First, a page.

Korean barbecue sauce

Makes 4 cups

1 cup dark brown sugar, firmly packed

½ cup water

1 cup soy sauce

1 small white onion, coarsely chopped

1 Asian pear, peeled and coarsely chopped

1 kiwi, peeled and coarsely chopped

8 cloves garlic, peeled

1-inch piece fresh ginger, peeled and sliced

¼ cup toasted sesame oil

Combine the brown sugar, water, and soy sauce in a bowl and whisk until the sugar dissolves. Transfer the mixture to a food processor, add the onion, pear, kiwi, garlic, and ginger, and process for about 2 minutes, until completely smooth. Add the sesame oil and blend until fully combined. Transfer to an airtight container and refrigerate for up to 2 weeks or freeze for up to 2 months.

Korean pesto

¼ cup Nuoc Cham Sauce (see below)

¼ cup Lemongrass Chili Sauce (see below)

1 chipotle chili in adobo sauce, plus 1 tablespoon adobo sauce

¼ cup kimchi, homemade or store-bought

¼ cup dry-roasted peanuts

½ cup fresh basil leaves, firmly packed

¼ cup olive oil

Place all the in a food processor and process for about 1 minute, until coarsely blended. Transfer to an airtight container and refrigerate for up to 2 weeks or freeze for up to 2 months.

Nuoc cham sauce

¼ cup dark brown sugar, firmly packed

¼ cup fresh lime juice

¼ cup fish sauce

½ cup water

1 clove garlic, minced

2 green Thai chilies, minced, with seeds

Combine in a small bowl, whisking until sugar dissolves.

Lemongrass chili sauce

1 teaspoon minced garlic

1 teaspoon minced fresh ginger

¼ cup minced lemongrass

1 cup sweet chili sauce

¼ cup fish sauce

¼ cup sambal oelek

2 tablespoons toasted sesame oil

Combine in a bowl, whisking until blended.

— Reprinted with permission from “Korean BBQ: Master Your Grill in Seven Sauces,” by Bill Kim with Chandra Ram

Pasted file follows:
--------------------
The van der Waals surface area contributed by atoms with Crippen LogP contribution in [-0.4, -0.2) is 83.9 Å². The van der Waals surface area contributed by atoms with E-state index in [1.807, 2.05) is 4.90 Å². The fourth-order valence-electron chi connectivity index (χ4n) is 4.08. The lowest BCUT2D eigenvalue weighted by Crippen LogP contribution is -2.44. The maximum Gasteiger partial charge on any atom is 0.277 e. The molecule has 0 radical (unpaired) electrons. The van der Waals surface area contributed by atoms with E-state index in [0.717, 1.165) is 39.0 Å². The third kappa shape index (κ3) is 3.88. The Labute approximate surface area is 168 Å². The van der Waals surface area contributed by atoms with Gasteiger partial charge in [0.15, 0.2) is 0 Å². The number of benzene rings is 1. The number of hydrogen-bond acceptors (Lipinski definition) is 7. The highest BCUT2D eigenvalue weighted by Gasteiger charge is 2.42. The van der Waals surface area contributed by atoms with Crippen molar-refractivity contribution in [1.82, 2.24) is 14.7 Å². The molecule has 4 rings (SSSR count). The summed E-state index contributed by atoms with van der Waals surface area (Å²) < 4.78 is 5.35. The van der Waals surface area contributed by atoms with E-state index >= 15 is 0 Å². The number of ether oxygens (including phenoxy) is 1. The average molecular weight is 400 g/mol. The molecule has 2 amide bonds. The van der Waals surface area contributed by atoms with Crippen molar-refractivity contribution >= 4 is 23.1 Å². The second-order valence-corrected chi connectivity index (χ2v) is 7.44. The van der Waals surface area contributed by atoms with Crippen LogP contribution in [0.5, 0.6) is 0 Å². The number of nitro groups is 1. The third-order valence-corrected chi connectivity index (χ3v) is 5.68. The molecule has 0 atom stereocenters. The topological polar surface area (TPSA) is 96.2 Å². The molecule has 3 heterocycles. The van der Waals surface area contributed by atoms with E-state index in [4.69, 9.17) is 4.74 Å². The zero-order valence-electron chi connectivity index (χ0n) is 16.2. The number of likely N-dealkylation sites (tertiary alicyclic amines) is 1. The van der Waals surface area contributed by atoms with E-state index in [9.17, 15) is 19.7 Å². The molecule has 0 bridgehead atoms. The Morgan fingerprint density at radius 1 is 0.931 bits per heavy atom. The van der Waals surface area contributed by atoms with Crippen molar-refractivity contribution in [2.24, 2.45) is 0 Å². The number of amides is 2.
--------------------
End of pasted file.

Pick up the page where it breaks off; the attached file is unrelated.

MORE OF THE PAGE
Michael Symon’s grilled chicken thighs with blackberry barbecue sauce

Serves 4

1 tablespoon ground coriander

1 tablespoon smoked paprika

1 tablespoon kosher salt

8 skin-on, bone-in chicken thighs

Olive oil

Blackberry barbecue sauce (recipe follows)

In a small bowl, combine the coriander, paprika and salt. Pat the chicken thighs dry with paper towels, season on both sides with the spice mixture, and place in a gallon-size zip-top bag. Refrigerate for several hours but preferably overnight.

Prepare and preheat your lump charcoal grill to create two heat zones: high and low.

Brush the chicken thighs with olive oil and place them skin-side down on the hot side of the grill. Cover and cook for 2 minutes. Remove the cover and move the chicken to the low-heat side of the grill, skin-side up. Cover and cook until the thighs reach an internal temperature of 160 degrees, about 15 minutes. Pour half the sauce into a medium bowl (reserve the other half for serving) and use it to baste the chicken occasionally during the final 10 minutes of cooking.

Serve the chicken with the reserved sauce on the side.

Blackberry barbecue sauce

Makes 2 quarts

3 pints fresh blackberries

12-ounces dark beer

1 cup balsamic vinegar

1 cup red wine vinegar

½ cup packed light brown sugar

1 onion, sliced

1 garlic clove, minced

1 habanero pepper, slit

1 tablespoon ground chipotle chile powder

1 tablespoon finely ground coffee

1 tablespoon ground coriander

1 tablespoon ground cumin

In a large saucepan, combine all the sauce . Cook over medium-low heat, stirring occasionally, for 2 hours. Remove the pan from the heat and carefully blend or purée the sauce in a blender or food processor until smooth. Strain the sauce and set aside until needed.

Use immediately or store in the refrigerator for up to 2 weeks.

— Reprinted from Michael Symon’s “Playing With Fire”

Source : http://www.marinij.com/article/NO/20180522/FEATURES/180529936